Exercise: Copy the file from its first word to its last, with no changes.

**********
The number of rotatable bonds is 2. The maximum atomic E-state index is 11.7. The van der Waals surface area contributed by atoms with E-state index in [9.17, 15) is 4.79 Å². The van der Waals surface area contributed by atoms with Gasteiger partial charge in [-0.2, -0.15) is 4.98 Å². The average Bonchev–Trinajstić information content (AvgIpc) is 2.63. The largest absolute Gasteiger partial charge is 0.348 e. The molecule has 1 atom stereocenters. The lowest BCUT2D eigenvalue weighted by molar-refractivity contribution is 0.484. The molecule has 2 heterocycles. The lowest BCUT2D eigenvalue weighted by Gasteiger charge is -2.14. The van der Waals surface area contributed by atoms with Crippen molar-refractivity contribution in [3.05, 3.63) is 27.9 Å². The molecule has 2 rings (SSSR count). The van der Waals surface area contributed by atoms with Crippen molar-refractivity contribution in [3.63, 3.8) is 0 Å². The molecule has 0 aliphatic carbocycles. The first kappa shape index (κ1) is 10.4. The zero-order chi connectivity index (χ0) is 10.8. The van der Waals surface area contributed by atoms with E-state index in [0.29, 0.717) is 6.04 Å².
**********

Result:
The number of rotatable bonds is 2. The maximum atomic E-state index is 11.7. The van der Waals surface area contributed by atoms with E-state index in [9.17, 15) is 4.79 Å². The van der Waals surface area contributed by atoms with Gasteiger partial charge in [-0.2, -0.15) is 4.98 Å². The average Bonchev–Trinajstić information content (AvgIpc) is 2.63. The largest absolute Gasteiger partial charge is 0.348 e. The molecule has 1 atom stereocenters. The lowest BCUT2D eigenvalue weighted by molar-refractivity contribution is 0.484. The molecule has 2 heterocycles. The lowest BCUT2D eigenvalue weighted by Gasteiger charge is -2.14. The van der Waals surface area contributed by atoms with Crippen molar-refractivity contribution in [3.05, 3.63) is 27.9 Å². The molecule has 2 rings (SSSR count). The van der Waals surface area contributed by atoms with Crippen molar-refractivity contribution in [3.63, 3.8) is 0 Å². The molecule has 0 aliphatic carbocycles. The first kappa shape index (κ1) is 10.4. The zero-order chi connectivity index (χ0) is 10.8. The van der Waals surface area contributed by atoms with E-state index in [0.29, 0.717) is 6.04 Å².